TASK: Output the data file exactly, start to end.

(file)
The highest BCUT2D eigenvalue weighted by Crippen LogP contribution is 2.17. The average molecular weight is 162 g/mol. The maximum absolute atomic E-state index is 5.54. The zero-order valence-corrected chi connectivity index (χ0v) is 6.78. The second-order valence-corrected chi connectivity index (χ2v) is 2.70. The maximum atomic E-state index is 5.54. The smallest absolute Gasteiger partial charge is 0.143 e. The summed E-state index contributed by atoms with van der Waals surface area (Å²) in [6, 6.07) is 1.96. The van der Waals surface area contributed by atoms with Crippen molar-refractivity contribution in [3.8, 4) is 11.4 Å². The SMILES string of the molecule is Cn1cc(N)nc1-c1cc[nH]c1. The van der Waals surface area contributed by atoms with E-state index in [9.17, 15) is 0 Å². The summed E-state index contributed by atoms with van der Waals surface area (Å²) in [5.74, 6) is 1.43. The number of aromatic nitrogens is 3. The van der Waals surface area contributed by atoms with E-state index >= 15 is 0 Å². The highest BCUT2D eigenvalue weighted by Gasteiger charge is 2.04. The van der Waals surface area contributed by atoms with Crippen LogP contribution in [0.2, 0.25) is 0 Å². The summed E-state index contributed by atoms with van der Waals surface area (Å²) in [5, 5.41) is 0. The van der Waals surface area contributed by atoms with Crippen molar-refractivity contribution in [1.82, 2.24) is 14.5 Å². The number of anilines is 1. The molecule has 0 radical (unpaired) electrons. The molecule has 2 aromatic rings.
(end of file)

The highest BCUT2D eigenvalue weighted by Crippen LogP contribution is 2.17. The average molecular weight is 162 g/mol. The maximum absolute atomic E-state index is 5.54. The zero-order valence-corrected chi connectivity index (χ0v) is 6.78. The second-order valence-corrected chi connectivity index (χ2v) is 2.70. The maximum atomic E-state index is 5.54. The smallest absolute Gasteiger partial charge is 0.143 e. The summed E-state index contributed by atoms with van der Waals surface area (Å²) in [6, 6.07) is 1.96. The van der Waals surface area contributed by atoms with Crippen molar-refractivity contribution in [3.8, 4) is 11.4 Å². The SMILES string of the molecule is Cn1cc(N)nc1-c1cc[nH]c1. The van der Waals surface area contributed by atoms with E-state index in [9.17, 15) is 0 Å². The summed E-state index contributed by atoms with van der Waals surface area (Å²) in [5.74, 6) is 1.43. The number of aromatic nitrogens is 3. The van der Waals surface area contributed by atoms with E-state index >= 15 is 0 Å². The highest BCUT2D eigenvalue weighted by Gasteiger charge is 2.04. The van der Waals surface area contributed by atoms with Crippen LogP contribution in [0.2, 0.25) is 0 Å². The summed E-state index contributed by atoms with van der Waals surface area (Å²) in [5, 5.41) is 0. The van der Waals surface area contributed by atoms with Crippen molar-refractivity contribution in [1.82, 2.24) is 14.5 Å². The number of anilines is 1. The molecule has 0 radical (unpaired) electrons. The molecule has 2 aromatic rings.